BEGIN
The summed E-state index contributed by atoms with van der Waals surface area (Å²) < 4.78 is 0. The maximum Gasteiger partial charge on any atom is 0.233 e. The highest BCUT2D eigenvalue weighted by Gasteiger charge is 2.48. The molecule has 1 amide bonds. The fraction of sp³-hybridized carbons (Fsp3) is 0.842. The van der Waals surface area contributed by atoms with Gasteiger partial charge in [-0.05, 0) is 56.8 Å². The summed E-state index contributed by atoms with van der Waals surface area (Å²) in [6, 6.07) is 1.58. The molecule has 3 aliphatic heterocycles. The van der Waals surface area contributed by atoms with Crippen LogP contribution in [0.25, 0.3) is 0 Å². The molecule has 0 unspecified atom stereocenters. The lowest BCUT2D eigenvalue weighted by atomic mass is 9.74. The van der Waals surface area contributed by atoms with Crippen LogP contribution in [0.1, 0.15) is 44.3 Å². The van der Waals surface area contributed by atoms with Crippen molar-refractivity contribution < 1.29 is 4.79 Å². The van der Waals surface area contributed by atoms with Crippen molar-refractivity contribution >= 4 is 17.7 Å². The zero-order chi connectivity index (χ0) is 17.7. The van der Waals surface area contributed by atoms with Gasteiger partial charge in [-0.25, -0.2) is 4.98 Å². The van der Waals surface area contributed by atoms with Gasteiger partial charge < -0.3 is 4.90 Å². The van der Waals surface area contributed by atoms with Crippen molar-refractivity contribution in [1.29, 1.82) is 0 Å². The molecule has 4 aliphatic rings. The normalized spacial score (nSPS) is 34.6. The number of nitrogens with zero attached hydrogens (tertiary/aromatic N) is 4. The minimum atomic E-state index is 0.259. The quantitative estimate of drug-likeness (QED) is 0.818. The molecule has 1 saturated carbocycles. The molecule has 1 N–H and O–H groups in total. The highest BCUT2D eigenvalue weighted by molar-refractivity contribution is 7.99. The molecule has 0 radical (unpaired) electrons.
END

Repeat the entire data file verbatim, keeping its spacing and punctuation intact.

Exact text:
The summed E-state index contributed by atoms with van der Waals surface area (Å²) < 4.78 is 0. The maximum Gasteiger partial charge on any atom is 0.233 e. The highest BCUT2D eigenvalue weighted by Gasteiger charge is 2.48. The molecule has 1 amide bonds. The fraction of sp³-hybridized carbons (Fsp3) is 0.842. The van der Waals surface area contributed by atoms with Gasteiger partial charge in [-0.05, 0) is 56.8 Å². The summed E-state index contributed by atoms with van der Waals surface area (Å²) in [6, 6.07) is 1.58. The molecule has 3 aliphatic heterocycles. The van der Waals surface area contributed by atoms with Crippen LogP contribution in [0.25, 0.3) is 0 Å². The molecule has 0 unspecified atom stereocenters. The lowest BCUT2D eigenvalue weighted by atomic mass is 9.74. The van der Waals surface area contributed by atoms with Crippen LogP contribution in [0.1, 0.15) is 44.3 Å². The van der Waals surface area contributed by atoms with Crippen molar-refractivity contribution < 1.29 is 4.79 Å². The van der Waals surface area contributed by atoms with Crippen molar-refractivity contribution >= 4 is 17.7 Å². The zero-order chi connectivity index (χ0) is 17.7. The van der Waals surface area contributed by atoms with Gasteiger partial charge in [-0.25, -0.2) is 4.98 Å². The van der Waals surface area contributed by atoms with Gasteiger partial charge < -0.3 is 4.90 Å². The van der Waals surface area contributed by atoms with Crippen molar-refractivity contribution in [1.29, 1.82) is 0 Å². The molecule has 4 aliphatic rings. The normalized spacial score (nSPS) is 34.6. The number of nitrogens with zero attached hydrogens (tertiary/aromatic N) is 4. The minimum atomic E-state index is 0.259. The quantitative estimate of drug-likeness (QED) is 0.818. The molecule has 1 saturated carbocycles. The molecule has 1 N–H and O–H groups in total. The highest BCUT2D eigenvalue weighted by molar-refractivity contribution is 7.99. The molecule has 0 radical (unpaired) electrons.